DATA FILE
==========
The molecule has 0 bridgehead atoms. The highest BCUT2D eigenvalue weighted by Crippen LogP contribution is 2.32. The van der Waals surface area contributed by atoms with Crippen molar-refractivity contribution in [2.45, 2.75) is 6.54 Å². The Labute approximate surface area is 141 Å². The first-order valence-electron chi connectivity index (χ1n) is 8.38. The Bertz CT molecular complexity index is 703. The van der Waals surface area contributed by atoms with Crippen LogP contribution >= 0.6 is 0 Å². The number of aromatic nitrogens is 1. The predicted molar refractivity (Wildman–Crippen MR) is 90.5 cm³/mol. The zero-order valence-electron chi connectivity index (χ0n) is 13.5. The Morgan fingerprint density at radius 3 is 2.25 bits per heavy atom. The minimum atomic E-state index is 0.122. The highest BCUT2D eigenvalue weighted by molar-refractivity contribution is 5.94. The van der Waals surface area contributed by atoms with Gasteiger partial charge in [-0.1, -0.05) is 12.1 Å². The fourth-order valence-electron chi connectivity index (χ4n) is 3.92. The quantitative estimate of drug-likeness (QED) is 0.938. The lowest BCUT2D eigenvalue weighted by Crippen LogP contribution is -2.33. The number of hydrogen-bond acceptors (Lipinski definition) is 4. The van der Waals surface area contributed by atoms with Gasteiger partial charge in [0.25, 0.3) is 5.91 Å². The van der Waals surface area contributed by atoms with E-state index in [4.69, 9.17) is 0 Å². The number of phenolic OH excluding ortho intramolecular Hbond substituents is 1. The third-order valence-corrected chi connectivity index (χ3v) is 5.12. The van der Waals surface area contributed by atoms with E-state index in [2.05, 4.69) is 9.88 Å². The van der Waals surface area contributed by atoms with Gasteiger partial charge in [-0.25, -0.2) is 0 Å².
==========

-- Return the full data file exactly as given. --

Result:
The molecule has 0 bridgehead atoms. The highest BCUT2D eigenvalue weighted by Crippen LogP contribution is 2.32. The van der Waals surface area contributed by atoms with Crippen molar-refractivity contribution in [2.45, 2.75) is 6.54 Å². The Labute approximate surface area is 141 Å². The first-order valence-electron chi connectivity index (χ1n) is 8.38. The Bertz CT molecular complexity index is 703. The van der Waals surface area contributed by atoms with Crippen LogP contribution >= 0.6 is 0 Å². The number of aromatic nitrogens is 1. The predicted molar refractivity (Wildman–Crippen MR) is 90.5 cm³/mol. The zero-order valence-electron chi connectivity index (χ0n) is 13.5. The Morgan fingerprint density at radius 3 is 2.25 bits per heavy atom. The minimum atomic E-state index is 0.122. The highest BCUT2D eigenvalue weighted by molar-refractivity contribution is 5.94. The van der Waals surface area contributed by atoms with Gasteiger partial charge in [-0.1, -0.05) is 12.1 Å². The fourth-order valence-electron chi connectivity index (χ4n) is 3.92. The quantitative estimate of drug-likeness (QED) is 0.938. The lowest BCUT2D eigenvalue weighted by Crippen LogP contribution is -2.33. The number of hydrogen-bond acceptors (Lipinski definition) is 4. The van der Waals surface area contributed by atoms with Gasteiger partial charge in [0.25, 0.3) is 5.91 Å². The van der Waals surface area contributed by atoms with E-state index in [4.69, 9.17) is 0 Å². The number of phenolic OH excluding ortho intramolecular Hbond substituents is 1. The third-order valence-corrected chi connectivity index (χ3v) is 5.12. The van der Waals surface area contributed by atoms with E-state index in [2.05, 4.69) is 9.88 Å². The van der Waals surface area contributed by atoms with Gasteiger partial charge in [-0.25, -0.2) is 0 Å².